I also love seafood, so I am frequently fishing my way around the Loop.
Seldom does my menu not include "the fresh catch of the day".  If it wasn't for
eating out so much, I could indeed save a bundle,  As most all my  food provisions on the boat are for things such as pasta, potatoes, rice, beans,
carrots, onions, spices and fruit. As a result, what I eat on the boat is really "cheap eats" that go well both alone, or with the seafood I catch.
On the ICW:
We catch everything from Amberjack, Tuna, Flounder, Pompano, Sail Cat, Redfish, SeaTrout, SeaBass, and Shark. We are also (in most locations)
able to catch more blue crabs than we can possibly eat.  In some locations, the same is true for netting large schools of Shrimp. On the Gulf ICW, and
around Florida we dive for Scallops and Lobsters.  On the Great Lakes, we catch Salmon and Lake Trout, as well as Walleye. On the Inland rivers of
course, we catch more Catfish and Bass than we can possibly eat. More often than not, we are catching and releasing fish until we get the right kind in
the right size to make a meal for that day's dinner and have enough left over for the next day's lunch.
Point is, if one likes to fish, and has the desire, equipment to do so. . . It is very possible to have fresh seafood on your plate all the way around the
Loop or all the way around the world. Beans, rice and pasta with the right spices, butter, garlic, or sauce all work well by themselves on those few days
you might not catch anything, or simply don't feel like fishing.
© 1993 - 2017 CaptainJohn.org
Living aboard & Cruising on a Frugal Budget
It may be an Oxymoron. . . "Cruising on a frugal budget" - It seems
to fit right in with "Military Intelligence" and "Jumbo Shrimp". . .
Because. . .
Fact is, it takes an awful lot of money to cruise on a frugal budget.
For sure it is NOT something that can be accomplished under any kind or
impoverished circumstances or financial hardship.
Cruising on a frugal budget means everything in and on your boat must be kept
in top ship shape condition at all times. That requires money! Those small
seemingly harmless flaws, wears and tears, chaps, scrapes, cuts and gouges,
along with that occasional hiccup or hesitation in your engine is a quick and easy
inexpensive fix if taken care of immediately. If not, it can result in a tow or boat
rescue, a haul out, and a major repair bill if neglected.
In addition, "cruising on a frugal budget" has nothing to do with being cheap. It
requires a top quality boat and equipment. That however, does not mean
everything has to be brand new. It just means you need to start with quality, new
or used.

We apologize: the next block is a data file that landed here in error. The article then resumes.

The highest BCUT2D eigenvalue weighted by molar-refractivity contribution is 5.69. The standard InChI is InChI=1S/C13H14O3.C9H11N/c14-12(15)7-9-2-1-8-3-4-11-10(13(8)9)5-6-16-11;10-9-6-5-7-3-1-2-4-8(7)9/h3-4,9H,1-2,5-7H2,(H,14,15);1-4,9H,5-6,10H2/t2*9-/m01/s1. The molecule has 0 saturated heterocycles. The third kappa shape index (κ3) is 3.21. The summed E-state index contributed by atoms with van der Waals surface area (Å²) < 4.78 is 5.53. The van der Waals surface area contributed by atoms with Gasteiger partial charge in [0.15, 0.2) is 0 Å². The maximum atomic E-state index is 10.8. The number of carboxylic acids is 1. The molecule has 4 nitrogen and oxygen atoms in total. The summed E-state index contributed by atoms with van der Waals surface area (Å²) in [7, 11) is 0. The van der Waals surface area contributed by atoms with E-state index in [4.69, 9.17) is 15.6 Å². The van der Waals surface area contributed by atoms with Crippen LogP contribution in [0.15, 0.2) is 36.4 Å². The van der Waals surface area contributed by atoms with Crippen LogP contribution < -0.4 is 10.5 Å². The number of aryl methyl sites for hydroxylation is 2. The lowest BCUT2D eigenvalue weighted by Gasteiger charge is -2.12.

Maybe it is not so much "cruising" on a frugal budget as it is simply buying a
frugal boat.    
Great Links
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America's Great Loop
www.captainjohn.org                                                                      - Cruising America's Great Loop - Once Around Is Not Enough -
www.captainjohn.org                                                                      - Cruising America's Great Loop - Once Around Is Not Enough -
www.captainjohn.org                                                                      - Cruising America's Great Loop - Once Around Is Not Enough -
www.captainjohn.org                                                                      - Cruising America's Great Loop - Once Around Is Not Enough -
www.captainjohn.org                                                                      - Cruising America's Great Loop - Once Around Is Not Enough -
displacement hull recreational Trawler or Tug boat. Otherwise, your cost of fuel can be a real budget buster.
You will also want to keep your boat and everything on it as simple and uncomplicated as possible. Many of today's amenities such as: clothes washer
& dryer, satellite TV, air conditioners, etc., can often be much more trouble than they are worth; especially in vessels under 40 feet that are really not
built and equipped for high demand electrical components.
Keeping things simple means less work, less stress and less worry, as well as less expensive. That of course results in a happy voyager!
Having a 110v air conditioning unit(s) for dock side shore power works great for those really hot nights, but you really don't need air conditioning when

If you are indeed planning to cruise America's Great Loop vs sailing across oceans, you need to be prepared to spend a lot of money ashore. Lots of
tempting and interesting attractions line your path ashore all along your way on the Great Loop. While we are all different and we all have our own
boating philosophies, interests and pocketbooks. . . FYI - I spend far more eating out and seeing the sights on shore along the way than I do on ALL my
boat and boat related expenses.
Think of it as a vacation. I think we all have a history of somehow spending more on vacations than we planned. Between inviting restaurants, tempting
shops, neat stuff, souvenirs, unexpected things to do. . . Somehow it all amounts to doing more than we planned on, and inevitably we spend more
money doing it. This is exactly why my goal has always been to keep my boat fuel and expenses to a minimum - so I have more to spend on the things I
enjoy seeing and doing ashore.